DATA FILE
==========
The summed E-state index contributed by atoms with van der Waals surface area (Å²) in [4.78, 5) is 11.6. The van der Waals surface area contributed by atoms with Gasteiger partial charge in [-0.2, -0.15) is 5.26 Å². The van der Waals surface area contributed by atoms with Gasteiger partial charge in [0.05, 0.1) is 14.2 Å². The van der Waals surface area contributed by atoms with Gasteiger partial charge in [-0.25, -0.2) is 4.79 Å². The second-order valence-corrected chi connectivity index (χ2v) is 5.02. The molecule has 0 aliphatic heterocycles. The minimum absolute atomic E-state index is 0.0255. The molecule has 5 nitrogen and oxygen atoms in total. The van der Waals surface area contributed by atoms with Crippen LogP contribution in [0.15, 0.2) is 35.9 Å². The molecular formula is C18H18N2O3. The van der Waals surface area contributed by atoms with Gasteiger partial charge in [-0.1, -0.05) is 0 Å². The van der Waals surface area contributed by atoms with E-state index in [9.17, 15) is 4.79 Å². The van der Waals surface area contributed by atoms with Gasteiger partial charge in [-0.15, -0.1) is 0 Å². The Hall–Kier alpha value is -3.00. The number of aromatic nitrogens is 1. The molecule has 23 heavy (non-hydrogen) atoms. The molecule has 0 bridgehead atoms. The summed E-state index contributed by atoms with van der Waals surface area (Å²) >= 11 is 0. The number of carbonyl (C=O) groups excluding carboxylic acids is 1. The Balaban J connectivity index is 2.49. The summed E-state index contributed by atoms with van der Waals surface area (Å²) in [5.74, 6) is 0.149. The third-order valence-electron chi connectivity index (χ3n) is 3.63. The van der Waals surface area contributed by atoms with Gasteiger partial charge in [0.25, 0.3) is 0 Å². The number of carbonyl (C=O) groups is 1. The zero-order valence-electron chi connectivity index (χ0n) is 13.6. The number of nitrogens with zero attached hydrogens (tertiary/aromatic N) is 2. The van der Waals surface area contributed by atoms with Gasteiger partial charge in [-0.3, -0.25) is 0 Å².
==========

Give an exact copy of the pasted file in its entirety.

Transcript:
The summed E-state index contributed by atoms with van der Waals surface area (Å²) in [4.78, 5) is 11.6. The van der Waals surface area contributed by atoms with Gasteiger partial charge in [-0.2, -0.15) is 5.26 Å². The van der Waals surface area contributed by atoms with Gasteiger partial charge in [0.05, 0.1) is 14.2 Å². The van der Waals surface area contributed by atoms with Gasteiger partial charge in [-0.25, -0.2) is 4.79 Å². The second-order valence-corrected chi connectivity index (χ2v) is 5.02. The molecule has 0 aliphatic heterocycles. The minimum absolute atomic E-state index is 0.0255. The molecule has 5 nitrogen and oxygen atoms in total. The van der Waals surface area contributed by atoms with Crippen LogP contribution in [0.15, 0.2) is 35.9 Å². The molecular formula is C18H18N2O3. The van der Waals surface area contributed by atoms with Gasteiger partial charge in [-0.1, -0.05) is 0 Å². The van der Waals surface area contributed by atoms with E-state index in [9.17, 15) is 4.79 Å². The van der Waals surface area contributed by atoms with Gasteiger partial charge in [-0.15, -0.1) is 0 Å². The Hall–Kier alpha value is -3.00. The number of aromatic nitrogens is 1. The molecule has 23 heavy (non-hydrogen) atoms. The molecule has 0 bridgehead atoms. The summed E-state index contributed by atoms with van der Waals surface area (Å²) >= 11 is 0. The number of carbonyl (C=O) groups excluding carboxylic acids is 1. The Balaban J connectivity index is 2.49. The summed E-state index contributed by atoms with van der Waals surface area (Å²) in [5.74, 6) is 0.149. The third-order valence-electron chi connectivity index (χ3n) is 3.63. The van der Waals surface area contributed by atoms with Gasteiger partial charge in [0.25, 0.3) is 0 Å². The number of carbonyl (C=O) groups is 1. The zero-order valence-electron chi connectivity index (χ0n) is 13.6. The number of nitrogens with zero attached hydrogens (tertiary/aromatic N) is 2. The van der Waals surface area contributed by atoms with Gasteiger partial charge in [-0.3, -0.25) is 0 Å².